When it comes to beer, Seattle is in the middle of a Golden Age. New breweries and taphouses are opening faster than we can finish our growler from the last one, sours are everywhere, and people are suddenly shoving fruit and herbs and random sh*t in their brewing processes - and the results are actually great. You don’t have to go far to find good beer in Seattle, but locating the best places to drink it is harder (unless you don’t mind ending up in a windowless basement). This is your guide for all beer-drinking scenarios, whether you’re looking for something low-key or a night of boots and bocce ball.
Say what you want about it becoming too crowded and mainstream, but Fremont Brewing Company is the classic spot to grab a pint for a reason. The long tables inside and out on the massive patio and extremely good beers (especially the rotating infused Randalls like mango/ginger/lime leaf) make for awesome spontaneous group hangs with some BYO takeout, solo beers with your dog, or sunset pregames before a night out. We’ve also seen lots of strollers here - it’s never too early to introduce your child to Fremont Brewing.
The Dray is a beer bar that just f*cking gets it. t. The whole place has maybe two dozen seats, it’s made entirely out of reclaimed wood, there’s always a soccer game on, and amidst the taps, rogue bottles of wine, and little baggies of Tim’s chips is also an espresso machine. It’s the closest thing you’ll get to drinking in a treehouse, and you could just as easily hang out with your laptop and a cappuccino as you could catch up with your crew over IPAs during happy hour. The draught picks are a great mix of familiarity and “huh, what’s that?,” and they also have a tiny oven for making flatbread pizzas and mini grilled cheeses.
Perihelion is a place that feels designed for fall - with an outdoor fire pit, barrels everywhere, an open kitchen that makes the tasting room nice and warm, and an overall woodsy vibe. But it’s also pretty great any time of the year. They have a solid menu of bar snacks, great music, and beers that range from apricot sour and roasted pepper IPA to classics like scotch ale and oatmeal stout.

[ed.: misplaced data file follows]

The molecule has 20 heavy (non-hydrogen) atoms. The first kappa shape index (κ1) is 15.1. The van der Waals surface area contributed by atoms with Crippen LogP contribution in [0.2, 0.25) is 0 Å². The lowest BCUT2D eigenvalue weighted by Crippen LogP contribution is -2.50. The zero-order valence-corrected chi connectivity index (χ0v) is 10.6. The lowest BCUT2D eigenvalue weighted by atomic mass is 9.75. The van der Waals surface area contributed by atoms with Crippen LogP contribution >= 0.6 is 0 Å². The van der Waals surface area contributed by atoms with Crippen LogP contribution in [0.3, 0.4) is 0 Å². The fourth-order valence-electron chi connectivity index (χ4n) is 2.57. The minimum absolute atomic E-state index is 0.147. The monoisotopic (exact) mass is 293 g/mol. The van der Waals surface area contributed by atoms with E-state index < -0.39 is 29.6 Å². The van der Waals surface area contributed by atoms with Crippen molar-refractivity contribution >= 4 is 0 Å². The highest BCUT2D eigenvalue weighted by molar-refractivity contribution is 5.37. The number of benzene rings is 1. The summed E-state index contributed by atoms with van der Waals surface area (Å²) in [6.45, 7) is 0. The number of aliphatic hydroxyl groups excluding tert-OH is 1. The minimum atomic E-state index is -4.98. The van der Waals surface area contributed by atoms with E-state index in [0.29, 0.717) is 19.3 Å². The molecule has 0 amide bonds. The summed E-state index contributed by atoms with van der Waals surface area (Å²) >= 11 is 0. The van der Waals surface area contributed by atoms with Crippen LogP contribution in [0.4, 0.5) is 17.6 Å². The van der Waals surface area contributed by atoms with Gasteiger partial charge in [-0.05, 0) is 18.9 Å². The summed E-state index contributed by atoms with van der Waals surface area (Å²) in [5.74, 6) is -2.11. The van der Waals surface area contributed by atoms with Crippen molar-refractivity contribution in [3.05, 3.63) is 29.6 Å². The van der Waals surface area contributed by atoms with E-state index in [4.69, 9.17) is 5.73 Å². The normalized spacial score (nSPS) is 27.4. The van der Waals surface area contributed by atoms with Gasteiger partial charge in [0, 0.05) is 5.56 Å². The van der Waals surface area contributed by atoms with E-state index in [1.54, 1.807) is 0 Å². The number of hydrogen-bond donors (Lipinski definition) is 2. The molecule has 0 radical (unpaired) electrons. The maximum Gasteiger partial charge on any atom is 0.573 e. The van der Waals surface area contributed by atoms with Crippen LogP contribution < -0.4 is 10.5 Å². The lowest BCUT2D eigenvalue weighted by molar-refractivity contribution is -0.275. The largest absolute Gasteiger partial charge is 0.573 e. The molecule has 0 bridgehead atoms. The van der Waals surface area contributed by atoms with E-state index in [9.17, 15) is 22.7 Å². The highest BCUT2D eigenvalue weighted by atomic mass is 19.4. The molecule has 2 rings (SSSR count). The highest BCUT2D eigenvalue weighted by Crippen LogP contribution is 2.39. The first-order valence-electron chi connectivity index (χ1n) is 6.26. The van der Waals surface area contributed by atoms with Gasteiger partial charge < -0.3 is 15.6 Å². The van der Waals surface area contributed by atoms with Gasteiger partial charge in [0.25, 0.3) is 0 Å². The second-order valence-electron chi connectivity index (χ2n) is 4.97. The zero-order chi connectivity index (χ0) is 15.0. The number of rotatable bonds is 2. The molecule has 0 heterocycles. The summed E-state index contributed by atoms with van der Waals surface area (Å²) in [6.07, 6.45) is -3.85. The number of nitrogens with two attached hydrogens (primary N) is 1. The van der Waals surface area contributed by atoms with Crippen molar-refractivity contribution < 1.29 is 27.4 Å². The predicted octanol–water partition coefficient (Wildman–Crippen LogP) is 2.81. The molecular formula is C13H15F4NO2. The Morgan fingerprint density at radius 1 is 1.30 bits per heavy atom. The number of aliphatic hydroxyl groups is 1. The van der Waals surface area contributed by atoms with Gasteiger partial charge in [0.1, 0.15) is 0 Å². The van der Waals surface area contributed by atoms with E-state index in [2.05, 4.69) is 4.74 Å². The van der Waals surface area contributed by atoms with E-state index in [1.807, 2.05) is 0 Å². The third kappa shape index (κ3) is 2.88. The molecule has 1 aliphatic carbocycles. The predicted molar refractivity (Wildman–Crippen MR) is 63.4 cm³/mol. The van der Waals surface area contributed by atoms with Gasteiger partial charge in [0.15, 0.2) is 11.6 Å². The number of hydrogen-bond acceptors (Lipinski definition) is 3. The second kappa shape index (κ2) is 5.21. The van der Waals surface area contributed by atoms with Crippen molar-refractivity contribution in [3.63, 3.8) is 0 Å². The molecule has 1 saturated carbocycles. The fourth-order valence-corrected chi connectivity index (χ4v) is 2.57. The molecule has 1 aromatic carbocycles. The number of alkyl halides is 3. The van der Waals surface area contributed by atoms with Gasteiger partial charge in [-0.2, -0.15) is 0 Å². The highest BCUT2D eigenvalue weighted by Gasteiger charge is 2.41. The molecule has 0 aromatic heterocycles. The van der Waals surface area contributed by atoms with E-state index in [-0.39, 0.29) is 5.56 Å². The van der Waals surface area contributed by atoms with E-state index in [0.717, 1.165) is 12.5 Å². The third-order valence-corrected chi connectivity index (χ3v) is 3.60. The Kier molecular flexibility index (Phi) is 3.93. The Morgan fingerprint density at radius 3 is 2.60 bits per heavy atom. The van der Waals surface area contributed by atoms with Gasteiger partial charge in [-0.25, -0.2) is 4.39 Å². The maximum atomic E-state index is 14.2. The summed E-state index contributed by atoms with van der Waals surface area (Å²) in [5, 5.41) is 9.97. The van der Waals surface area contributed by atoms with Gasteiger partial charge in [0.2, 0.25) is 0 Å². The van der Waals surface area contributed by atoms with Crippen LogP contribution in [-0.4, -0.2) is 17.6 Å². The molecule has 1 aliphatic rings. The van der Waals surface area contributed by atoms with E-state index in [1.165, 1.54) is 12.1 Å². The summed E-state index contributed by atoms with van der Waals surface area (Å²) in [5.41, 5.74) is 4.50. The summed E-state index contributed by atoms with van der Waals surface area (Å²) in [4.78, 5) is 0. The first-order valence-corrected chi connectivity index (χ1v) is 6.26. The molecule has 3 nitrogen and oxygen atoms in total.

The Pine Box is in an old mortuary, and that’s your cue to live it up here with all of the beer. They have the original funeral home pews to sit in, an impressive selection of taps, and reasonable prices. Even if you don’t get the peanut butter brownie stout, you’re going to need the big ass chocolate chip cookie.
Slow Boat Tavern is a beer bar that seems like it was opened by someone who knows their sht but left the decor to someone who doesn’t - and that’s fine by us. There are peanut shells on the floor, dollar bills thumbtacked to the ceiling, and a neon sign that says “Fck Yelp,” that tints the whole bar dark pink. The tables are made from repurposed arcade games, and the beers range from a $3 Rainier to ones whose names look like what happens when you press a bunch of keys on the keyboard (such as “Hofbrouwerijke,” which yes, we know is also Dutch). Slow Boat is calm even on a Friday night, so it’s a prime location for more conversational evenings. And peanut-eating.
The Yard Cafe, from the same guys as The Dray, is a bar with three different seating situations - making it a very versatile spot for beer-drinking and Mexican food eating. There’s a yard full of picnic tables, a bar with indoor seats, and a big back room with booths. No matter where you decide to sit, it’s great for a first date or group hang over something interesting on tap and some tacos or tortas.
Altstadt is the German beer hall fit that doesn’t feel like a frat party. You can post up at a stretched-out wooden table, drink a liter of lager in a glass boot, and split a couple of brats and spaetzle mac and cheese - you just won’t have to keep saying “what??” to your friends across the table. The beers on draught are primarily German, and though it might sound blasphemous if you’re a purist to “make it a Berliner weiss” by adding their housemade raspberry syrup, it tastes pretty great. And even better with a homemade pretzel.